A collection or body of men armed for war, esp. one organized in companies, battalions, regiments, brigades, and divisions, under proper officers.
A great number; a vast multitude; a host.
Generic term used to denote the land forces of a nation
In Soviet military usage, an army has at least two divisions. A Soviet or NSWP motorized rifle division has between 10,000 and 14,000 men.
An association of several Army Corps under a unified command. Army Corps The basic strategic unit in the age of Napoleon (also known as a column for the Allies). Army Corps are often composed of the 3 arms (Infantry, Cavalry and Artillery), however some may be specialized (Reserve Cavalry Corps, Artillery Reserve). Artillery HistWar doesn't deal with siege artillery. With regards to campaign artillery units, the name depends on the weight of the shot (12, 8, 7, 6, 4 or 3 pounds). There are also howitzers which fire shells fitted with a fuse in which the explosion should occur in the air, assuming that the fuse is properly adjusted. In addition to round shot and shells (howitzers only) guns also fired canister (grapeshot) which was very effective and deadly at short ranges. Attrition Natural strength reduction due to fatigue. Battalion The basic tactical infantry unit, led by a battalion commander (Major). Comprised of a varying number of companies depending on year and country. Usually it would comprise of anything between 500 and 800 men. Brigade 2 or more Regiments under the command of a Brigade General. Can sometimes be composed of individual Battalions.
a permanent organization of the military land forces of a nation or state
a Beta carotene much too strange Carotene much masterpiece of combination where force results from an enormous sum of impotence
a connected, coordinated, disciplined killing force, working systematically in close cooperation to a desired end
a country's military
a land based armed force under regular military organization, as distinguished from the horde, or armed mass of all able-bodied men in a tribe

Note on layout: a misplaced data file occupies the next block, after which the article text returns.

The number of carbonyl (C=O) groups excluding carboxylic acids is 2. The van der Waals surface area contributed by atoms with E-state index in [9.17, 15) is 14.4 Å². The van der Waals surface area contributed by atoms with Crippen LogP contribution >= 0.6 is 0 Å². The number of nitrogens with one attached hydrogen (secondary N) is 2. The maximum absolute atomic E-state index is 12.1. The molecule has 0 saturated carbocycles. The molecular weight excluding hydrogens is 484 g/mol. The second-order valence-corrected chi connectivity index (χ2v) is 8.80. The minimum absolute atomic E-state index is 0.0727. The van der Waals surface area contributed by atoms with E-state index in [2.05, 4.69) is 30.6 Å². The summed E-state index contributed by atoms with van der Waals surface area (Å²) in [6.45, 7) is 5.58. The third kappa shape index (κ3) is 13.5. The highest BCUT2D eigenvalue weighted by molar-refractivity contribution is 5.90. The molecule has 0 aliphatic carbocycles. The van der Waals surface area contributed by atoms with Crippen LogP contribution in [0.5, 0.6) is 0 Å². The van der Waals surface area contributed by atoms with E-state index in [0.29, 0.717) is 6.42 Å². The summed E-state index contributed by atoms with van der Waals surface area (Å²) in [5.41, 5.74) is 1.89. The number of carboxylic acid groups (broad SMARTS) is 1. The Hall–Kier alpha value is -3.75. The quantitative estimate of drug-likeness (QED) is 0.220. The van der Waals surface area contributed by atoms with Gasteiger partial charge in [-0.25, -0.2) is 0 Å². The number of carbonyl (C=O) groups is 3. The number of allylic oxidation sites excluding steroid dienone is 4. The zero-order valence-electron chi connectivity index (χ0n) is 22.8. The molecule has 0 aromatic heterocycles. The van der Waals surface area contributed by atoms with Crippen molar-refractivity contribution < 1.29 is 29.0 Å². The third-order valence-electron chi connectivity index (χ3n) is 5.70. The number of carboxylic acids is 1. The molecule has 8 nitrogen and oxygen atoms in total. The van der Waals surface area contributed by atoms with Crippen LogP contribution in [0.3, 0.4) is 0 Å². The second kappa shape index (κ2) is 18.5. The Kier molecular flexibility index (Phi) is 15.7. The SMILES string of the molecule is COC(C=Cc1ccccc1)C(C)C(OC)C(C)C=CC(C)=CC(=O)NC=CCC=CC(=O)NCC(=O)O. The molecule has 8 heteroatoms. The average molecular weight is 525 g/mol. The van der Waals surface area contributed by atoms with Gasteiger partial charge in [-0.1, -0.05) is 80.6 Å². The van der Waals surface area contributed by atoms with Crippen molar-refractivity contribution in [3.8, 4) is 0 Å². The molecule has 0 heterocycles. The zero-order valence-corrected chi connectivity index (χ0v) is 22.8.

a large organized land force armed and trained for war
a little like a river
a mass that needs organization in order to become a fighting force
a military Armed forces are the military forces of a state
a natural one - one would not automatically assume a unit of infantry would be offering to be part of the CSA Navy, or part of the CSA Congress, or street sweepers at the Capitol
an organised fighting force
an organized, land-based military fighting unit
an overwhelming force, irresistible and indestructible
a strange Cake pinto masterpiece of combination where force results from an enormous sum of impotence
a vast machine for forcing somebody's unwilling flesh into the meatgrinder
For the USA, an army is any command or subcommand led by an Army Commander (or an Army-Group Commander acting as a subordinate). For the CSA, an army is any command led by an Army Commander. For purposes of showing a leader's capacity, armies are represented by the symbol xxxx.
All land forces of a nation are described as the army. The US Army was formed in 1775 in conjunction with the Independence war.
The Yeoman Army consists of the professional soldiers of the Yeomanry. Members of the Yeoman Militia who have gained citizenship may elect to continue their military service via the Army. Similar to Militia service, Army members select whether they wish to belong to the infantry, archery, or cavalry corps. Unlike the Militia, Army members are paid for their service, and the job is often full-time. The Army supplies good training and many Army soldiers are quite veteran.
As a general term this describes a nation's armed forces. As a military organizational formation an "Army" is two or more corps commanded by a General.
a military formation consisting of a minimum of two corps.
The largest organizational group of soldiers, made up of one or more corps. There were 16 Union armies (named after rivers, such as the Army of the Potomac) and 23 Confederate armies (named after states or regions, such as the Army of Northern Virginia). 1 company = 50 to 100 men, 10 companies = 1 regiment, about 4 regiments = 1 brigade, 2 to 5 brigades = 1 division, 2 or more divisions = 1 corps, 1 or more corps = 1 army.
A military formation composed of at least two corps and other attached units. Northern armies were named after rivers while Confederate armies were named for geographic areas.
Army (From Latin armata ("act of arming") via Old French armÃ©e) can, in some countries, refer to any armed force. More commonly, however, it is only used specifically to refer to a land force of the military.
The term Army, besides its generalized meaning (see "army") specifically denotes a major military formation in militaries of various countries, including the Soviet Union. During World War II ordinary Soviet armies initially consisted of a number of Rifle Corps. In the emergency of 1941 it was found that inexperienced commanders were finding difficulty in controlling armies with subordinate corps, and they were abolished, to be recreated later in the war.